A: First, on average, a student who tried but did not get into a charter school—“lotteried-out”—and stayed in the traditional public schools for kindergarten through eighth grade would stay on grade level but would not close the “Scarsdale-Harlem achievement gap” by much. The lotteried-out students’ performances, however, do improve and are better than the norm in the United States, where, as a rule, disadvantaged students fall further behind as they age.

Second, compared to his lotteried-out counterpart, a student who attends a charter high school has Regents’ examination scores that are about three points higher for each year he spends in the charter school before taking the test. For instance, a student who took the English comprehensive exam after three years in a charter school would score about nine points higher.

Third, a student who attends a charter high school is about 7 percent more likely to earn a Regents’ diploma by age twenty for each year she spends in that school than her public school counterpart. (To go with a regular high school diploma in the state of New York, students must pass a series of standardized tests, commonly called the Regents’ exam, with a score of sixty five or higher. The five disciplines tested are integrated algebra or math A, global history and geography, U.S. history and government, comprehensive English, and any one science.) To receive an advanced Regents’ diploma, students must also pass an additional Regents’ science exam (earth science, chemistry, or physics), an addiadditional math exam (geometry and algebra 2/ trigonometry, aka math B), and a foreign language exam.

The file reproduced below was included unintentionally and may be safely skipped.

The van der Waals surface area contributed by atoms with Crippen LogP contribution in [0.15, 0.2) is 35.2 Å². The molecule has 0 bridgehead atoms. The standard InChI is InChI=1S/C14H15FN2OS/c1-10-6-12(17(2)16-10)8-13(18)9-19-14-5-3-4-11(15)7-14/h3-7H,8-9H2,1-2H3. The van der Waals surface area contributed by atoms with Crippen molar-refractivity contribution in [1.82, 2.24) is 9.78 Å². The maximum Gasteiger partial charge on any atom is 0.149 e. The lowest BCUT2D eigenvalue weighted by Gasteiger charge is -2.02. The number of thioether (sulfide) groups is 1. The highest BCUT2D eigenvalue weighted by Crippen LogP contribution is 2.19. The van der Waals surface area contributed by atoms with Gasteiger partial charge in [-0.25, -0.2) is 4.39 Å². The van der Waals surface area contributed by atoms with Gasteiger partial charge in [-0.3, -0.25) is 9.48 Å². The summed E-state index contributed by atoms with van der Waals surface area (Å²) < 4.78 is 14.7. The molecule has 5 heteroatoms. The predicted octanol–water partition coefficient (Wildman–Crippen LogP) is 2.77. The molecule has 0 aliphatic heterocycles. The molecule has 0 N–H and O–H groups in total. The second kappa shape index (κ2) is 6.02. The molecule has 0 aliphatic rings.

Q: What do these results mean for a child, in everyday terms?

A: By the time a charter school student has reached the end of eighth grade, our estimates indicate that he will be scoring about thirty points higher in math than he would have been scoring had he been lotteried-out and remained in a regular public school.

How much is thirty points? Students in Scarsdale, New York, one of the most affluent suburbs of New York City, routinely score between thirty-five and forty points higher than students in Harlem, where many of the city’s charter schools are located. So, let’s call thirty-five points the “Scarsdale- Harlem achievement gap.” If charter schools in New York City improve their students’ scores by thirty points, then their students will have made up about 86 percent of the Scarsdale-Harlem achievement gap. (The test score gap between Scarsdale and Harlem varies from grade to grade and year to year, so the thirty-five points is only approximate. We have used Scarsdale not because we want to analyze that district’s achievement but simply as a mnemonic device.)

In short, charter school students’ gains are meaningful in real-world terms. Even though their extra gain in each grade may not seem large, the gains can substantially close the achievement gap over the span of kindergarten through grade eight.

Q: What’s the bottom line on the association between achievement and charter school policies?

A: We are confident that the following policies are associated with charter schools’ positive effects on students’ achievement:

  • A longer school year

  • A greater number of minutes devoted to English during each school day

  • A small rewards/small penalties disciplinary policy

  • Teacher pay based more on performance or duties, as opposed to a traditional pay scale based strictly on seniority and credentials

  • A mission statement that emphasizes academic performance, as opposed to other goals


This is an excerpt from The New York City Charter Schools Evaluation Project.